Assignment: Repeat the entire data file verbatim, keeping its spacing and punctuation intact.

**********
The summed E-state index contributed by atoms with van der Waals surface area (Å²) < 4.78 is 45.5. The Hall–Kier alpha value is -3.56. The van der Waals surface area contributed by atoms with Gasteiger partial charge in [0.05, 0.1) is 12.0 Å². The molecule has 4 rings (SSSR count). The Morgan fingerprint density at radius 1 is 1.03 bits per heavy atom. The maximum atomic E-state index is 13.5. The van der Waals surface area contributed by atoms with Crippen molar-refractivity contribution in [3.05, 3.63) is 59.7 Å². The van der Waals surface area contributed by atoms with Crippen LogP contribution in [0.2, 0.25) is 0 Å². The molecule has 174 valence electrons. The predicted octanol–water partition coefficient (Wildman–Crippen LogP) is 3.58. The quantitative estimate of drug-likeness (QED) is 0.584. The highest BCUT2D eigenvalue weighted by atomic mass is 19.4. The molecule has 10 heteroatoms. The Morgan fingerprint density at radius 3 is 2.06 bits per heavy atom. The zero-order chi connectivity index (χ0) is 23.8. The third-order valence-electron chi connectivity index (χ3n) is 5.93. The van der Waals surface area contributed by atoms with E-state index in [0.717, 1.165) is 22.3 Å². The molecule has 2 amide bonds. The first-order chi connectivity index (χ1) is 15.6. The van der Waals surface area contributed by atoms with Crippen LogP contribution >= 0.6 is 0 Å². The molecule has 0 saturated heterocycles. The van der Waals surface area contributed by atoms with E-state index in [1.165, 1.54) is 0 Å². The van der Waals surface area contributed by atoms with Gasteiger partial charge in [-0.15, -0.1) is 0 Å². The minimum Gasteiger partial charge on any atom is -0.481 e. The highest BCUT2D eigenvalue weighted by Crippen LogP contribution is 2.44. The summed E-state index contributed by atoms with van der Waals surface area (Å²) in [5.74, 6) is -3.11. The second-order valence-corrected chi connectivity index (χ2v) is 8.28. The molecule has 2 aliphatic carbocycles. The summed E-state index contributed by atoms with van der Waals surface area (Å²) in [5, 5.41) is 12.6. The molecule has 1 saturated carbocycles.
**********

The summed E-state index contributed by atoms with van der Waals surface area (Å²) < 4.78 is 45.5. The Hall–Kier alpha value is -3.56. The van der Waals surface area contributed by atoms with Gasteiger partial charge in [0.05, 0.1) is 12.0 Å². The molecule has 4 rings (SSSR count). The Morgan fingerprint density at radius 1 is 1.03 bits per heavy atom. The maximum atomic E-state index is 13.5. The van der Waals surface area contributed by atoms with Crippen molar-refractivity contribution in [3.05, 3.63) is 59.7 Å². The van der Waals surface area contributed by atoms with Crippen LogP contribution in [0.2, 0.25) is 0 Å². The molecule has 174 valence electrons. The predicted octanol–water partition coefficient (Wildman–Crippen LogP) is 3.58. The quantitative estimate of drug-likeness (QED) is 0.584. The highest BCUT2D eigenvalue weighted by atomic mass is 19.4. The molecule has 10 heteroatoms. The Morgan fingerprint density at radius 3 is 2.06 bits per heavy atom. The zero-order chi connectivity index (χ0) is 23.8. The third-order valence-electron chi connectivity index (χ3n) is 5.93. The van der Waals surface area contributed by atoms with E-state index in [0.717, 1.165) is 22.3 Å². The molecule has 2 amide bonds. The first-order chi connectivity index (χ1) is 15.6. The van der Waals surface area contributed by atoms with Crippen LogP contribution >= 0.6 is 0 Å². The molecule has 0 saturated heterocycles. The van der Waals surface area contributed by atoms with E-state index in [1.165, 1.54) is 0 Å². The van der Waals surface area contributed by atoms with Gasteiger partial charge in [-0.15, -0.1) is 0 Å². The minimum Gasteiger partial charge on any atom is -0.481 e. The highest BCUT2D eigenvalue weighted by Crippen LogP contribution is 2.44. The summed E-state index contributed by atoms with van der Waals surface area (Å²) in [5.74, 6) is -3.11. The second-order valence-corrected chi connectivity index (χ2v) is 8.28. The molecule has 2 aliphatic carbocycles. The summed E-state index contributed by atoms with van der Waals surface area (Å²) in [5, 5.41) is 12.6. The molecule has 1 saturated carbocycles.